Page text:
• 4 bytes for the length: u32
  • 4 bytes containing a prefix of the string data.
  • 8 bytes stores the remainder of the string (zero-padded)

When the string is larger than 12 bytes, it is stored in a secondary buffer and the view contains:

  • 4 bytes for the length: u32
  • 4 bytes containing a prefix of the string data.
  • 4 bytes for the buffer index
  • 4 bytes for the string offset (in the buffer)


2.1 The good

Storing string data like this has several benefits.

  • For small strings, all string data can be inlined in the views, meaning we don’t incur an indirection on access.
  • Because the views are fixed width and larger string buffers can be appended, we can also mutate existing columns.
  • Large strings can be interned, which can save a lot of space and allows for dictionary encoding large string data in the default string data type. This is partially encoding, as we always need to allocate the views.
  • Operations that produce new values from existing columns, e.g. filter, gather and all supersets of operations that use these, now can copy an element in constant time. Only the views are gathered (and sometimes updated) and the buffers can remain as is.
  • Many operations can be smart with this data structure and only work on (parts of the) views. We already optimized many of our string kernels with this, and more will follow.

2.2 The bad

As always, there are trade-offs. Every data structure also has some downsides, however for this one they are not pathological anymore. Downsides are:

  • storing unique strings requires slightly more space. The default Arrow string has 8 bytes overhead per string element. This binary view encoding has 16 bytes overhead per long string, or 4 bytes (length) + 12 - string length for small strings. In my opinion, this is totally worth it considering we can elide an indirection and have fixed width random storage.
  • What I consider the biggest downside is that we have to do garbage collection. When we gather/filter from an array with allocated long strings, we might keep strings alive that are not used anymore. This requires us to use some heuristics to determine when we will do a garbage collection pass on the string column. And because they are heuristics, sometimes they will be unneeded.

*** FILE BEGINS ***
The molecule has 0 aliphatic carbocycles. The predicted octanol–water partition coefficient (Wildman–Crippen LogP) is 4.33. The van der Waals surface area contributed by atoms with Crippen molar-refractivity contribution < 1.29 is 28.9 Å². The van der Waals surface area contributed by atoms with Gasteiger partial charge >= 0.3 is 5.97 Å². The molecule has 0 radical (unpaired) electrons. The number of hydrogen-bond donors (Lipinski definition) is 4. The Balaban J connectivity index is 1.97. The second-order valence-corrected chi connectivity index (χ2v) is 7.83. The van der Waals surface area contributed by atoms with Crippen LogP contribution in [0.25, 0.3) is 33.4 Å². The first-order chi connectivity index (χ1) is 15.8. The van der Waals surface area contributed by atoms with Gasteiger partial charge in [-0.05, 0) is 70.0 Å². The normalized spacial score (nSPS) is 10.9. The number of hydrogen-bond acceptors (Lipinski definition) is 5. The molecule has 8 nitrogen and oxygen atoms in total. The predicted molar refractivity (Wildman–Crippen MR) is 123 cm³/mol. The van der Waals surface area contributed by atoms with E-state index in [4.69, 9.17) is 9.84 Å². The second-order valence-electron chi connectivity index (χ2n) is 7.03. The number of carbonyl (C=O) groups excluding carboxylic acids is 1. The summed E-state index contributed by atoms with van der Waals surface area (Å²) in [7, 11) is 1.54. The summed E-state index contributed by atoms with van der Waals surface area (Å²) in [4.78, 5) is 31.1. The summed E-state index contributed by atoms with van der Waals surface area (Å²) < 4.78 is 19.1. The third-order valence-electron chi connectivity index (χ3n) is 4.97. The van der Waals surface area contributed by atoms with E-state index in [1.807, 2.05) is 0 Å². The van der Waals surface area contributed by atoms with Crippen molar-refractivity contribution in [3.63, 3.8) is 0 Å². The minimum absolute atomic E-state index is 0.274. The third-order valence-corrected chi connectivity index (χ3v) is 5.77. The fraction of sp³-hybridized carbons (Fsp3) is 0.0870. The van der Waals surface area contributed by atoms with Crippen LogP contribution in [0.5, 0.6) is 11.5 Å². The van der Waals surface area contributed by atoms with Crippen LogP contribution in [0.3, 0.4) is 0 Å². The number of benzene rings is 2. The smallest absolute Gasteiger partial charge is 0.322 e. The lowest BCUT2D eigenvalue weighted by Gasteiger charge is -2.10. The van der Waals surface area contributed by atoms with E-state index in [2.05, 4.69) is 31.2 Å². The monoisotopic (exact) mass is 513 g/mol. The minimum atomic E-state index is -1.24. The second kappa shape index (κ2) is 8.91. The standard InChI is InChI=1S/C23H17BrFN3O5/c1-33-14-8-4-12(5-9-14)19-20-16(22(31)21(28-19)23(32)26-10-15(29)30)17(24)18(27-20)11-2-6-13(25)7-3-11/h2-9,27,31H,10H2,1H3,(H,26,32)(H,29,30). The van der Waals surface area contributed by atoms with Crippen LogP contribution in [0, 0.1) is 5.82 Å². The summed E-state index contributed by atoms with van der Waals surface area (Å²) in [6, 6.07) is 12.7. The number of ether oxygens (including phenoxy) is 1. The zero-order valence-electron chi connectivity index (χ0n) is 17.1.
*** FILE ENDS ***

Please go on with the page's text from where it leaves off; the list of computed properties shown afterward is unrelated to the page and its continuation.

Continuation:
3. Benchmarks

This was a huge effort, and we are very glad this wasn’t in vain. Below we show the results various filter operations with different selectivities (percentage of values that evaluate true). For each of this plot/benchmark we prepared a DataFrame with 16 columns (equal to the number of cores) of string data. The string data was sampled with the following patterns:

  • small: sample strings between 1 - 12 bytes.
  • medium: sample strings between 1 - 201 bytes, thereby mixing inlined and externally allocated strings.
  • large: sample strings of ~500 bytes representing large JSON objects.

We use 16 columns because earlier Polars versions masked the pathological case by throwing more parallelism in the mix. By ensuring we use 16 columns, this extra parallelism will not help.

These benchmarks were run on a m6i.4xlarge AWS instance. The results are huge improvement. Almost all cases outperform the old string type and the pathological cases are completely resolved. As we go from $O(n \cdot k)$ to $O(n)$, the filter performance is completely independent from the string length k.

4. More to come

Now Polars has its Arrow related code in its repository, we are able to tune our memory buffers more tightly for our use-case. We expect more performance increases to come from this, and are happy with the tight control we can now exercise over our full data-stack. Rewriting the string data-type was one such exercise. More to come!